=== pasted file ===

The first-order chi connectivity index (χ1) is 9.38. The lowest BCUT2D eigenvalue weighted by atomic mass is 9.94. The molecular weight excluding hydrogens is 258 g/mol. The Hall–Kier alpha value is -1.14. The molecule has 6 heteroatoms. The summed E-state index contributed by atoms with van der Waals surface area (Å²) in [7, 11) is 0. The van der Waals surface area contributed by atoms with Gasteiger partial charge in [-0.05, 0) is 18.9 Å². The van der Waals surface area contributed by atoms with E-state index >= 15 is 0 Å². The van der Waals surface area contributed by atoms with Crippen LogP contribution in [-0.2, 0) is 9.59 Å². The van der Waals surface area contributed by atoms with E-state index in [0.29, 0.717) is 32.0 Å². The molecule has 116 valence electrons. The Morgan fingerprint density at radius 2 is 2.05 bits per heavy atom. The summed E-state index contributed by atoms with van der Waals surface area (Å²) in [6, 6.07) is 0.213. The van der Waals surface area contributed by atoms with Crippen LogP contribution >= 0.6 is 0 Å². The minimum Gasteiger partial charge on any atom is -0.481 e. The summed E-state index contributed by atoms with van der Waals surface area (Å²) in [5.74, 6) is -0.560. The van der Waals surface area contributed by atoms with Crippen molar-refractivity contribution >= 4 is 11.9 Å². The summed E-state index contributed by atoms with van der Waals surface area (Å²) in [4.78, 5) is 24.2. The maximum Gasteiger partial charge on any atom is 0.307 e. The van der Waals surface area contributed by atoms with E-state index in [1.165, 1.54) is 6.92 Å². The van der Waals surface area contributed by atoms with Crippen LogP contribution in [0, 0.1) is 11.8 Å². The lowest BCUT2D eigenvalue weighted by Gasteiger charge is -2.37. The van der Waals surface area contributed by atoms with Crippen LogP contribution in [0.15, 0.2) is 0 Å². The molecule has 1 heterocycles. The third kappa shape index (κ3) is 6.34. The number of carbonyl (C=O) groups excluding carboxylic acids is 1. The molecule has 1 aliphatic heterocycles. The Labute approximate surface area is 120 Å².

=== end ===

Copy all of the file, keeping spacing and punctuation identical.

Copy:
The first-order chi connectivity index (χ1) is 9.38. The lowest BCUT2D eigenvalue weighted by atomic mass is 9.94. The molecular weight excluding hydrogens is 258 g/mol. The Hall–Kier alpha value is -1.14. The molecule has 6 heteroatoms. The summed E-state index contributed by atoms with van der Waals surface area (Å²) in [7, 11) is 0. The van der Waals surface area contributed by atoms with Gasteiger partial charge in [-0.05, 0) is 18.9 Å². The van der Waals surface area contributed by atoms with E-state index >= 15 is 0 Å². The van der Waals surface area contributed by atoms with Crippen LogP contribution in [-0.2, 0) is 9.59 Å². The van der Waals surface area contributed by atoms with E-state index in [0.29, 0.717) is 32.0 Å². The molecule has 116 valence electrons. The Morgan fingerprint density at radius 2 is 2.05 bits per heavy atom. The summed E-state index contributed by atoms with van der Waals surface area (Å²) in [6, 6.07) is 0.213. The van der Waals surface area contributed by atoms with Crippen LogP contribution >= 0.6 is 0 Å². The minimum Gasteiger partial charge on any atom is -0.481 e. The summed E-state index contributed by atoms with van der Waals surface area (Å²) in [5.74, 6) is -0.560. The van der Waals surface area contributed by atoms with Crippen molar-refractivity contribution >= 4 is 11.9 Å². The summed E-state index contributed by atoms with van der Waals surface area (Å²) in [4.78, 5) is 24.2. The maximum Gasteiger partial charge on any atom is 0.307 e. The van der Waals surface area contributed by atoms with E-state index in [1.165, 1.54) is 6.92 Å². The van der Waals surface area contributed by atoms with Crippen LogP contribution in [0, 0.1) is 11.8 Å². The lowest BCUT2D eigenvalue weighted by Gasteiger charge is -2.37. The van der Waals surface area contributed by atoms with Crippen LogP contribution in [0.15, 0.2) is 0 Å². The molecule has 1 heterocycles. The third kappa shape index (κ3) is 6.34. The number of carbonyl (C=O) groups excluding carboxylic acids is 1. The molecule has 1 aliphatic heterocycles. The Labute approximate surface area is 120 Å².